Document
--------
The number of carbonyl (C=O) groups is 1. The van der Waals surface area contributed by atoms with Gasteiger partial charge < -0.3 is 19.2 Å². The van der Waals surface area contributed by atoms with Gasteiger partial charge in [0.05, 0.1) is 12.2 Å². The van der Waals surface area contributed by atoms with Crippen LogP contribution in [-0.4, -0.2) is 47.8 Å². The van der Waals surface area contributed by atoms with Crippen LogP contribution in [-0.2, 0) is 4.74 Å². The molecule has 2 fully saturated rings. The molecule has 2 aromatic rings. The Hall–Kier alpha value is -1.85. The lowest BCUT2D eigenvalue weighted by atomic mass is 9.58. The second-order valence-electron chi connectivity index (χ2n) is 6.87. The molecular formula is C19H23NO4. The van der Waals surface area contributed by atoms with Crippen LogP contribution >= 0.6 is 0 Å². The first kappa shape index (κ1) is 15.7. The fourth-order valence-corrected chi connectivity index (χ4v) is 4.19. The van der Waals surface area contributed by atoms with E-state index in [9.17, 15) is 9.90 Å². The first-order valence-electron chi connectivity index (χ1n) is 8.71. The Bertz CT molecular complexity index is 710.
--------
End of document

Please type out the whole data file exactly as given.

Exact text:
The number of carbonyl (C=O) groups is 1. The van der Waals surface area contributed by atoms with Gasteiger partial charge < -0.3 is 19.2 Å². The van der Waals surface area contributed by atoms with Gasteiger partial charge in [0.05, 0.1) is 12.2 Å². The van der Waals surface area contributed by atoms with Crippen LogP contribution in [-0.4, -0.2) is 47.8 Å². The van der Waals surface area contributed by atoms with Crippen LogP contribution in [-0.2, 0) is 4.74 Å². The molecule has 2 fully saturated rings. The molecule has 2 aromatic rings. The Hall–Kier alpha value is -1.85. The lowest BCUT2D eigenvalue weighted by atomic mass is 9.58. The second-order valence-electron chi connectivity index (χ2n) is 6.87. The molecular formula is C19H23NO4. The van der Waals surface area contributed by atoms with Crippen LogP contribution >= 0.6 is 0 Å². The first kappa shape index (κ1) is 15.7. The fourth-order valence-corrected chi connectivity index (χ4v) is 4.19. The van der Waals surface area contributed by atoms with E-state index in [9.17, 15) is 9.90 Å². The first-order valence-electron chi connectivity index (χ1n) is 8.71. The Bertz CT molecular complexity index is 710.